Agents of S.H.I.E.L.D. recap: Deke and Mack's excellent adventure
After killing robots who killed his parents and stole their faces, Mack stormed off to be by himself. Deke, who also lost parents at a young age, went to comfort him, only for the Zephyr to immediately disappear back into the timestream without them. This episode, hilariously titled “The Totally Excellent Adventures of Mack and the D,” picks up right where that left off. Mack yells at Deke for killing Wilfred Malick and possibly causing the kind of time-ripple that would sweep the Zephyr away. He might be channeling his anger over one loss into another, but in any case, he’s not in a mood to take comfort from Deke. They split off and try to make do in the ‘80s. Luckily for them, it’s a much more recent decade than any they’ve been to lately, and thus much easier to fit in. Their clothes don’t even seem out of whack.
This goes double for the writers and creative team of the show. Clearly, they are much more familiar with the vibe of the ‘80s than the previous decades we’ve visited. Many of them probably lived through it, and trust me, as someone who was born after the ‘80s, you still spend your whole life hearing about them. It’s much fresher in the cultural memory. I think that explains why other season 7 installments were focused around one or two main references (the Sunset Boulevard schtick in one of the first Sousa episodes, for instance), and this ‘80s episode goes all over the place. We get glam rock, superteam action movies, and a little bit of Cold War flavor too.
The fun starts once Mack finally agrees to leave his house and meet up with Deke at a bar. He soon finds that Deke has been a lot more productive in the months they’ve been stuck in the past. The time-displaced scavenger has now created a band called “The Deke Squad.” His dance moves are a hit with the ladies in the audience, as are the songs... since no one will hear The Breakfast Club soundtrack for a couple years, it all sounds new to them! Deke is doing a Marty McFly/Chuck Berry speedrun, basically. Mack obviously doesn’t approve, though Deke soon explains that his “cover band” isn’t just a band that plays cover songs; the band is a cover for the spy work that Deke wants to do with the help of Coulson (whose machine consciousness is now residing within a very '80s computer). He introduces the squad in true ‘80s action movie montage style: There’s Roxy Glass, a “covert ops” specialist; Tommy and Ronny Chang, a.k.a. “The Chang Gang;” Olga Pachinko, a demolitions expert with the kind of thick Russian accent that defined ‘80s movies; and Cricket, the drummer who has no idea about the rest of it.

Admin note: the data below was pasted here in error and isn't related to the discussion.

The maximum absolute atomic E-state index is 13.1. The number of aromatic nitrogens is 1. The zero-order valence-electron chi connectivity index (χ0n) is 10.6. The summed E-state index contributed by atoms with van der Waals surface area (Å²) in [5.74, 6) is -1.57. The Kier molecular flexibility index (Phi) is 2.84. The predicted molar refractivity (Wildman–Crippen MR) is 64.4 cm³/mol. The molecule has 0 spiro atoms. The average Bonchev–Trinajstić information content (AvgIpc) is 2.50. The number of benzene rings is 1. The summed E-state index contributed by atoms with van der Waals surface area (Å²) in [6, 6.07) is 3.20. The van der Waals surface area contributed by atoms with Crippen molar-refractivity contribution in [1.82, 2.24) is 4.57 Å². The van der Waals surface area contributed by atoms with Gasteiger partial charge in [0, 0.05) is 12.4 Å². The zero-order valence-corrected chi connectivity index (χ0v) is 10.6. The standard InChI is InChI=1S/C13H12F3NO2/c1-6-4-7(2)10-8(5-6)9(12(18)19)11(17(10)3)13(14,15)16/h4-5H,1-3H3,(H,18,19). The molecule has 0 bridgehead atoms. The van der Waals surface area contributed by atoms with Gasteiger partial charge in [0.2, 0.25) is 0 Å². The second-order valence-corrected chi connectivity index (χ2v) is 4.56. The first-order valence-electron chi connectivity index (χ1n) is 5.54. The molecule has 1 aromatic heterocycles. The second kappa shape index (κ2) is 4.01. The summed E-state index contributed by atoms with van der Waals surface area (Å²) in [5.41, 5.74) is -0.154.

Unfortunately, Deke isn’t the only one who’s been rebuilding his resources. Sybil, the Chronicom leader we saw Coulson speaking with last week, has also landed in the ‘80s. She’s trapped in what is by her standards a prehistoric machine, but she’s able to entice some loveless tech nerd into helping her improve. Soon, she’s able to start building “Hunters,” though these ones look much more like R.O.B. from Super Smash Bros. than the villains we’re used to. They do a lot with a little though! When these Hunters infiltrate Deke Squad headquarters, they turn Cricket and his lover into bloodstains with nothing but a spinning blade. There’s something very Doctor Who about them.
After the Hunter kills Cricket and overwhelms Olga, Deke, and the Changs think they’re done for... until Mack finally returns to his old heroic self and wraps it up with a chain. They destroy the other Hunters just in time for the Zephyr to reappear 21 months after it last teleported away. Mack introduces May and Yo-Yo to new S.H.I.E.L.D. agents, so I guess the Deke Squad is sticking around! So, apparently, is the insufferable Gideon Malick, who has found a new partner in Sybil.
Phil Coulson (Clark Gregg) assembles a team of S.H.I.E.L.D. agents to handle strange new cases.